There are a lot of different philosophical questions and I'm interested in knowing what kind of questions are asked in or what kind of questions does transcendental philosophy try to answer. I've tried looking but I can't seem to find the answer anywhere.
"Trancendental" is a term used to characterize Kant's epistemology. Kant gives his definition in Critique of Pure Reason (CPR):
I call all knowledge transcendental which deals not so much with objects as with our manner of knowing objects insofar as this manner is to be possible a priori. (B25)
The Kantian term trascendental means to refer to the conditions of the possibility of a science or of a priori knowledge. The term must not be confused with the term transcendent, which means to surmount our empirical experience.
TL;DR: The question that asks what the conditions of the possibility of our reference to objects are. There is only one question in transcendental philosophy, but for aspects or classes of objects it may have to be answered differently.
I would like to make another answer as a sort of appendix to what @JoWehler wrote, based on his letter to Herz in 1772 in addition to CPR, because it is easy to think that one understands what Kant means and what the problem transcendental philosophy tries to answer is, but another thing to actually understand the whole depth of it. As this question is so important and so very underestimated, it will become quite a long answer.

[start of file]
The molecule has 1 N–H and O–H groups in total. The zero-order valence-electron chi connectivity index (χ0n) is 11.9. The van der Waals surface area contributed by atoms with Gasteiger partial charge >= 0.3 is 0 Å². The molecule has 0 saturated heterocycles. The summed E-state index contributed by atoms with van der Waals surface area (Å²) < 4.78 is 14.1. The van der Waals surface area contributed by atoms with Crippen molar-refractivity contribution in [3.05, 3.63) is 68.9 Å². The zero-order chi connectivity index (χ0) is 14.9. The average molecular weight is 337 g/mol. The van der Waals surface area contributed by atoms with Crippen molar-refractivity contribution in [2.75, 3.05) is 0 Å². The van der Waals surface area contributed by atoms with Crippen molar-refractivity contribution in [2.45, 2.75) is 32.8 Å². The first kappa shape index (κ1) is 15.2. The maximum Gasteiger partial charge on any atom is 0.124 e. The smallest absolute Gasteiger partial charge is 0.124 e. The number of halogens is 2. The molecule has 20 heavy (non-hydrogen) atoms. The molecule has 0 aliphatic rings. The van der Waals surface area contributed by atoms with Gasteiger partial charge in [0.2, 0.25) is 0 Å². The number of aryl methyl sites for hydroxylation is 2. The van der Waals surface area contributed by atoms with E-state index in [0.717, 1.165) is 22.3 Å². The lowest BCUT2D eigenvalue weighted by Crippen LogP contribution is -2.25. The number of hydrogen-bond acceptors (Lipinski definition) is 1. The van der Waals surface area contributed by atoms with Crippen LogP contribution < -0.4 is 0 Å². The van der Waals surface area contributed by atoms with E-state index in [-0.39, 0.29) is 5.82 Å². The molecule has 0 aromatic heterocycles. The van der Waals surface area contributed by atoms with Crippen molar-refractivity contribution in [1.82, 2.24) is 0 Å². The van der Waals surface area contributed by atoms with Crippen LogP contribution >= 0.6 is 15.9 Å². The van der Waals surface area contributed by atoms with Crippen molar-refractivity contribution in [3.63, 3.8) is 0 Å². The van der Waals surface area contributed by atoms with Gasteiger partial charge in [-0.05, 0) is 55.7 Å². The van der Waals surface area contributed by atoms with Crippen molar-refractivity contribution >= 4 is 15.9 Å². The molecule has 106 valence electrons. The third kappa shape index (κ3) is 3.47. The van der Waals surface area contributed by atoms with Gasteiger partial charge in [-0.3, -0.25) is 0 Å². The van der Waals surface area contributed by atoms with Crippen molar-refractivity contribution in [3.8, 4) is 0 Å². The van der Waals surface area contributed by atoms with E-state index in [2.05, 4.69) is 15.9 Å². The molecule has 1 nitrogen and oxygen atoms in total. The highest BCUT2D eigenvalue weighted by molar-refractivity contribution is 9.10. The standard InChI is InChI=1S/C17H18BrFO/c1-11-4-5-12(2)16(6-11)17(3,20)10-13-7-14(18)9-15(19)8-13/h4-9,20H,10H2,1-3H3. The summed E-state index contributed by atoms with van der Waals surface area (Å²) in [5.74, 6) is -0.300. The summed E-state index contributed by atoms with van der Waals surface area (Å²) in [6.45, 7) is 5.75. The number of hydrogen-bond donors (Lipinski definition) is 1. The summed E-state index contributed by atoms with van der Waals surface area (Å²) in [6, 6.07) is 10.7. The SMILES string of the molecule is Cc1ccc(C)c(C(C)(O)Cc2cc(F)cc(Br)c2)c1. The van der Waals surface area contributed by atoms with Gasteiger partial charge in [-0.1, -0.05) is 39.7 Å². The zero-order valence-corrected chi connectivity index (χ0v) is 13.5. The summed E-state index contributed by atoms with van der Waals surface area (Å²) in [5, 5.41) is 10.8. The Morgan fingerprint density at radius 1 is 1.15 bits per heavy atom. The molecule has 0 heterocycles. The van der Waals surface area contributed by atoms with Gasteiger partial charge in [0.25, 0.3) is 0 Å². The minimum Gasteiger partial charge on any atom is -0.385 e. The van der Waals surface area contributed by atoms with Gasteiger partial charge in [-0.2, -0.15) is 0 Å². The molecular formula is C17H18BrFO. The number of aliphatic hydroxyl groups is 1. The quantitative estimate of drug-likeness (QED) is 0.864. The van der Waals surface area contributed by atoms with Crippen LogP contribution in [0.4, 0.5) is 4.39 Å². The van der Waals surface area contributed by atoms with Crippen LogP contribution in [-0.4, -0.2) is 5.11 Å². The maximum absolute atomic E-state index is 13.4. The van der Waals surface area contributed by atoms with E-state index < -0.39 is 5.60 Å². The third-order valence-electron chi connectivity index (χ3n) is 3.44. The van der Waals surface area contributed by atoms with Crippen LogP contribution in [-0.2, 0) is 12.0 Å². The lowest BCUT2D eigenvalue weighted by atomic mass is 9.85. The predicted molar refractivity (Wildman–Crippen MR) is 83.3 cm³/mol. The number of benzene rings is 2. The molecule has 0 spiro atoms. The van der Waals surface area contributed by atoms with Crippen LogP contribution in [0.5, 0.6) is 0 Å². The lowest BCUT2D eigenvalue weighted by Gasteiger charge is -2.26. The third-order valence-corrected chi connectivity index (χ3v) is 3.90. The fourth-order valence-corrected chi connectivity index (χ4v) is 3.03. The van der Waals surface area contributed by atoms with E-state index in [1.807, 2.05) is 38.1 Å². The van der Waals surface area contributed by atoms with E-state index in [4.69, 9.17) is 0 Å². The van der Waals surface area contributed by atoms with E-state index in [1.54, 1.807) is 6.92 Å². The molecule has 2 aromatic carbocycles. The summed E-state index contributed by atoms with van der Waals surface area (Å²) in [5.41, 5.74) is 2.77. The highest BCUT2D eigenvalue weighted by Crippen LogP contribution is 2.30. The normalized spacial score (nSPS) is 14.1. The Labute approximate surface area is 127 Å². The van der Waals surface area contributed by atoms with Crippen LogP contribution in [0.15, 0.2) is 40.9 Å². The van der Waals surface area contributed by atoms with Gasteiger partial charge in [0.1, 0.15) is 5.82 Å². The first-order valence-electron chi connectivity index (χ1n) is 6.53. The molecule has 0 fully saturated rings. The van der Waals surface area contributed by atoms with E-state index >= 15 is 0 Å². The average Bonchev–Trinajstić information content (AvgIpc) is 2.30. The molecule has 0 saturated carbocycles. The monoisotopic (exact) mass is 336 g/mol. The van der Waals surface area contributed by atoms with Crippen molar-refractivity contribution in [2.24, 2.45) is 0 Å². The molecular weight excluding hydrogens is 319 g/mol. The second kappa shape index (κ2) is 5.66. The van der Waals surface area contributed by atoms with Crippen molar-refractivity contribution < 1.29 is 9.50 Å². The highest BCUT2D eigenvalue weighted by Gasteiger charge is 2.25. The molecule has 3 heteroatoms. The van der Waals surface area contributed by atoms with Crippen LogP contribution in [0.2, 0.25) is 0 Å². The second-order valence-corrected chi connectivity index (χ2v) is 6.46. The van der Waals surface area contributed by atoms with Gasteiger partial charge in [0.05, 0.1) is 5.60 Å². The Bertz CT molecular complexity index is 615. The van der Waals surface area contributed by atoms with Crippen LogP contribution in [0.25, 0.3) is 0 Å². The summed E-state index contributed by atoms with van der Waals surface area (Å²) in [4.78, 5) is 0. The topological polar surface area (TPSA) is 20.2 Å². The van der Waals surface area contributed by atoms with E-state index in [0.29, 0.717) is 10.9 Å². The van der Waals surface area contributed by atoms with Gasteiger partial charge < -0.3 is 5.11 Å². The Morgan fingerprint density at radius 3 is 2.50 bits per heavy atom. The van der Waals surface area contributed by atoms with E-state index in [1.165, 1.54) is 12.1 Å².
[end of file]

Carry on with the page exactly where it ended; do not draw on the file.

I will translate the letters by myself.
First approach towards the question
The question as asked already occured nine years before CPR and seems rather innocent (Ak. 10:130.6-8):
Ich frug mich nemlich selbst: auf welchem Grunde beruhet die Beziehung desienigen, was man in uns Vorstellung nennt, auf den Gegenstand?"
I asked myself: What is the reason for the relation of what we inside us call representation [Vorstellung] to its object?
Another way to put it, as we will see, is this: How can it be that we think to have representations that actually represent objects? But this is not about the objects of sensual experience, as he continues (lines 8-12):
Enthält die Vorstellung nur die Art, wie das subiect von dem Gegenstande afficirt wird, so ists leicht einzusehen, wie er diesem als eine Wirkung seiner Ursache gemäß sey und wie diese Bestimmung unsres Gemüths etwas vorstellen d. i. einen Gegenstand haben könne.
If the representation only contains the manner in which the subject is effected by the object, it is easy to understand how it, as an effect, corresponds to its cause and how this determination of our mind can represent something, i.e. have an object.